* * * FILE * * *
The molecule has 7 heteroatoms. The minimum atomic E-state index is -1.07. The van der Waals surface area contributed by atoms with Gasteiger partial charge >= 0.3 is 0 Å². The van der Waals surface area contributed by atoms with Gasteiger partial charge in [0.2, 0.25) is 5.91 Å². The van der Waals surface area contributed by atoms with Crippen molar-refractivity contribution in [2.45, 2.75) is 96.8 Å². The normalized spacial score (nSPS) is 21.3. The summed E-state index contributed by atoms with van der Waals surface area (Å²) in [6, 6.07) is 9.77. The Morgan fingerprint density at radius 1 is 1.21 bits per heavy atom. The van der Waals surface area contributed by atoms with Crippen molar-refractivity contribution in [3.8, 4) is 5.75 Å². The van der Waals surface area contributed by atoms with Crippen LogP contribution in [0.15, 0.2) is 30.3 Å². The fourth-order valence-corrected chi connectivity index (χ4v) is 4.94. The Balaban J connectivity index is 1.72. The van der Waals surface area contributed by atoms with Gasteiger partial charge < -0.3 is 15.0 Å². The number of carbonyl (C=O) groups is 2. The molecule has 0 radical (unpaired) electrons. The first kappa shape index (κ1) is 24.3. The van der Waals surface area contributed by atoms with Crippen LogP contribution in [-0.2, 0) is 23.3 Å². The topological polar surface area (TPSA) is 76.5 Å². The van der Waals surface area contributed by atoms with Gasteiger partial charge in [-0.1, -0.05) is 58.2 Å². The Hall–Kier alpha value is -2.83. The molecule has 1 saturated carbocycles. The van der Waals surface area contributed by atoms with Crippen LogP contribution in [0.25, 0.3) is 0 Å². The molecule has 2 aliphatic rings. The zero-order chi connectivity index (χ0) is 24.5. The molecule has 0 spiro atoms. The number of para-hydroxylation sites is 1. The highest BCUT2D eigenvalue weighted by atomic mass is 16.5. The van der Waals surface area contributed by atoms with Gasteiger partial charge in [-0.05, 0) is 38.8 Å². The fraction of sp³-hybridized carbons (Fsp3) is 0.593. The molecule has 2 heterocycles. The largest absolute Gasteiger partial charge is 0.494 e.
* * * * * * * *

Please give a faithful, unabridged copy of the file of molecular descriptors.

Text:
The molecule has 7 heteroatoms. The minimum atomic E-state index is -1.07. The van der Waals surface area contributed by atoms with Gasteiger partial charge >= 0.3 is 0 Å². The van der Waals surface area contributed by atoms with Gasteiger partial charge in [0.2, 0.25) is 5.91 Å². The van der Waals surface area contributed by atoms with Crippen molar-refractivity contribution in [2.45, 2.75) is 96.8 Å². The normalized spacial score (nSPS) is 21.3. The summed E-state index contributed by atoms with van der Waals surface area (Å²) in [6, 6.07) is 9.77. The Morgan fingerprint density at radius 1 is 1.21 bits per heavy atom. The van der Waals surface area contributed by atoms with Crippen molar-refractivity contribution in [3.8, 4) is 5.75 Å². The van der Waals surface area contributed by atoms with Crippen LogP contribution in [0.15, 0.2) is 30.3 Å². The fourth-order valence-corrected chi connectivity index (χ4v) is 4.94. The Balaban J connectivity index is 1.72. The van der Waals surface area contributed by atoms with Gasteiger partial charge < -0.3 is 15.0 Å². The number of carbonyl (C=O) groups is 2. The molecule has 0 radical (unpaired) electrons. The first kappa shape index (κ1) is 24.3. The van der Waals surface area contributed by atoms with Crippen LogP contribution in [-0.2, 0) is 23.3 Å². The topological polar surface area (TPSA) is 76.5 Å². The van der Waals surface area contributed by atoms with Gasteiger partial charge in [-0.1, -0.05) is 58.2 Å². The Hall–Kier alpha value is -2.83. The molecule has 1 saturated carbocycles. The van der Waals surface area contributed by atoms with Crippen LogP contribution in [0.25, 0.3) is 0 Å². The molecule has 2 aliphatic rings. The zero-order chi connectivity index (χ0) is 24.5. The molecule has 0 spiro atoms. The number of para-hydroxylation sites is 1. The highest BCUT2D eigenvalue weighted by atomic mass is 16.5. The van der Waals surface area contributed by atoms with Gasteiger partial charge in [-0.05, 0) is 38.8 Å². The fraction of sp³-hybridized carbons (Fsp3) is 0.593. The molecule has 2 heterocycles. The largest absolute Gasteiger partial charge is 0.494 e.